By Lawrence Hurley


WASHINGTON (Reuters) - Democratic state officials took a step on Monday to try to defend the U.S. Consumer Financial Protection Bureau in a court battle that could defang it, worried that Republican President Donald Trump's administration will not safeguard the agency.


Attorneys general from 16 states plus the District of Columbia filed papers with a federal appeals court seeking to intervene in the case. That court ruled last October that the structure of the agency, charged with guarding consumer finances, was unconstitutional.


The agency immediately asked the court to reconsider its decision but the Trump administration could drop the appeal.


The state officials, led by Connecticut Attorney General George Jepsen, said in the court filing they are concerned the Trump administration will fire the agency's independent director, Richard Cordray, who was appointed by Democratic former President Barack Obama. The agency was created during Obama's presidency in the 2010 Dodd-Frank Wall Street reform law.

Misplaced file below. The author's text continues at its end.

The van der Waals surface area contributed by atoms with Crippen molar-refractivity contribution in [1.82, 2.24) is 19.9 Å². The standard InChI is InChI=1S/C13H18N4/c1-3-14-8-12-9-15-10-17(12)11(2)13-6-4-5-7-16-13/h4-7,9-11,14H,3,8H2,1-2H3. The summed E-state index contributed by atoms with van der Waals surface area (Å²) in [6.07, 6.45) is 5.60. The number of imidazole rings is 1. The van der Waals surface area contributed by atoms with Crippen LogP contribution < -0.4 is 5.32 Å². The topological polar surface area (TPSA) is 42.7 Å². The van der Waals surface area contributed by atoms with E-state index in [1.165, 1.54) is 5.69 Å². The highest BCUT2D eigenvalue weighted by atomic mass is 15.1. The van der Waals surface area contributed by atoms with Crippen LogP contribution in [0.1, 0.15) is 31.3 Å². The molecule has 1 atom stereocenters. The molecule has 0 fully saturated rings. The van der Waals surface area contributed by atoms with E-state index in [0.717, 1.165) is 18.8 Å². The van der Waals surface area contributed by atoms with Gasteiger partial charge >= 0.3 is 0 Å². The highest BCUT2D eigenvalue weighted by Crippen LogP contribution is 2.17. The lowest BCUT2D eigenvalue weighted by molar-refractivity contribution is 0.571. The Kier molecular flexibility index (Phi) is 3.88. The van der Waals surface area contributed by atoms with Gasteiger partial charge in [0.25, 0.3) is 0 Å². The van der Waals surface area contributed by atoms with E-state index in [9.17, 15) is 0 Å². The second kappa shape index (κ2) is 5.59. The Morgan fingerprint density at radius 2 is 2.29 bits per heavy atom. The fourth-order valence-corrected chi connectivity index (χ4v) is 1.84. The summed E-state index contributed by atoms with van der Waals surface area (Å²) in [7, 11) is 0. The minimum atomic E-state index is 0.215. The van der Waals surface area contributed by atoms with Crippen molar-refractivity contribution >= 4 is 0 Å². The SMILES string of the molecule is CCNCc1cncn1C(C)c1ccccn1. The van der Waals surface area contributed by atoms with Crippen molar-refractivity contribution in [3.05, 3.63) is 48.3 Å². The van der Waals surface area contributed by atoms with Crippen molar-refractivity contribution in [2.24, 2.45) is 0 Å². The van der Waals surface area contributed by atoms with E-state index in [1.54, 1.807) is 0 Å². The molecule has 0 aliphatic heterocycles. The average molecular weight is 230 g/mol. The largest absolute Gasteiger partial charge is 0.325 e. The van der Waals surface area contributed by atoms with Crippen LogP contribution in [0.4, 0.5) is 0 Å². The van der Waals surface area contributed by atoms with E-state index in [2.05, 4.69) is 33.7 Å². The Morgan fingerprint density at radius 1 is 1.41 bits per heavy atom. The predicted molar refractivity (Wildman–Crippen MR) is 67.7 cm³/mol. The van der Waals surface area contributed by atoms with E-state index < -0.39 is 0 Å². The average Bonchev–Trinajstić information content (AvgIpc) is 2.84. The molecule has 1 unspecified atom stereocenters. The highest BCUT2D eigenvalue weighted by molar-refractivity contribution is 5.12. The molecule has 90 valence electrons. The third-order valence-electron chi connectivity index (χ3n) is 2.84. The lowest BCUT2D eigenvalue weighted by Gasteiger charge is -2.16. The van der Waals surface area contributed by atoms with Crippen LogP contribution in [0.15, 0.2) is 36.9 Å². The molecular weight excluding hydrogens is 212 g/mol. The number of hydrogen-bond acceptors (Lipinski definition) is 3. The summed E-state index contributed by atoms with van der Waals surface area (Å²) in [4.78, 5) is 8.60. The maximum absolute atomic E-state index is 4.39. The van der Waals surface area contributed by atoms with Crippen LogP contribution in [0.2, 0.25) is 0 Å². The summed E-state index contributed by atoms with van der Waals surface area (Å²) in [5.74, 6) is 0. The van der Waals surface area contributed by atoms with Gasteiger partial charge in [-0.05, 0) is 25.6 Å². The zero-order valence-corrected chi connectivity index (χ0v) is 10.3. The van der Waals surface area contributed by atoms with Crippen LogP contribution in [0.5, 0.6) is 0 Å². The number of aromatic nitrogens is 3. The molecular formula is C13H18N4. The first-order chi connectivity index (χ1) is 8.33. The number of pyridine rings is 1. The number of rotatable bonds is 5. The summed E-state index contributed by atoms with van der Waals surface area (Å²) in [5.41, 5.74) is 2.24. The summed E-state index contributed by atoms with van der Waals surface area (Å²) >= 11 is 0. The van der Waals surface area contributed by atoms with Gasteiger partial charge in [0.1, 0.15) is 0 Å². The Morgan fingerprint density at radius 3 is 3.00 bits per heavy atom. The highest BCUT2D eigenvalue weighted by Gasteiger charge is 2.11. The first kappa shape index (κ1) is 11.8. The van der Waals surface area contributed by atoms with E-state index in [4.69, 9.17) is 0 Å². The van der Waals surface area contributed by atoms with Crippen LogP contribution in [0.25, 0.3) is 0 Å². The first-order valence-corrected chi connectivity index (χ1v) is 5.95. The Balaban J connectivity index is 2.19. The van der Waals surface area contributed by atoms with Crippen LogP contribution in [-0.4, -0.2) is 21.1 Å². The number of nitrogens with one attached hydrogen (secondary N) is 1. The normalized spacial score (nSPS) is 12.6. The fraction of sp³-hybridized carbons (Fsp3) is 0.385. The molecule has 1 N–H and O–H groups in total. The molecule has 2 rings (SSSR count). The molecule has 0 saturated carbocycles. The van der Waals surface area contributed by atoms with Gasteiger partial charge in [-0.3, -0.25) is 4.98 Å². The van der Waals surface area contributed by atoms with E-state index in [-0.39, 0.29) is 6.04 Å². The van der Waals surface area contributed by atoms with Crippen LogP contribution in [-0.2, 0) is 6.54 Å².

"It's very much in our wheelhouse to be protecting consumers. The whole thrust of the creation of the CFPB is to protect consumers," Jepsen said in an interview.

"We are concerned that this law is going to be gutted," Jepsen added.

The new court filing was an early salvo in what could become a lengthy legal fight between the Trump administration and Democratic state officials. If the administration follows through on campaign promises on other issues such as climate policy and immigration, "that would put us on a course of conflict on a wide variety of areas," Jepsen said.

The court filing said Trump "has expressed strong opposition to the Dodd-Frank reforms" and that "it is urgent that the state attorneys general intervene in order to protect the interests of their states."

The state officials asked to be able to defend the agency in the lawsuit brought by mortgage lender PHH Corp and ensure the case is not declared moot if Trump's administration drops the appeal of the ruling.

Under the 2010 law, the director can be fired only "for cause," limiting a president's ability to remove him. The U.S. Court of Appeals for the District of Columbia Circuit ruled that this restriction was an unlawful limitation on presidential power.

Democratic state officials are expected to be joined by left-leaning advocacy groups in legal actions against the Trump administration. Republican-governed states and conservative groups filed numerous lawsuits against the Obama administration.

The American Civil Liberties Union and Citizens for Responsibility and Ethics in Washington already have filed legal actions involving Trump.

(Reporting by Lawrence Hurley; Editing by Will Dunham)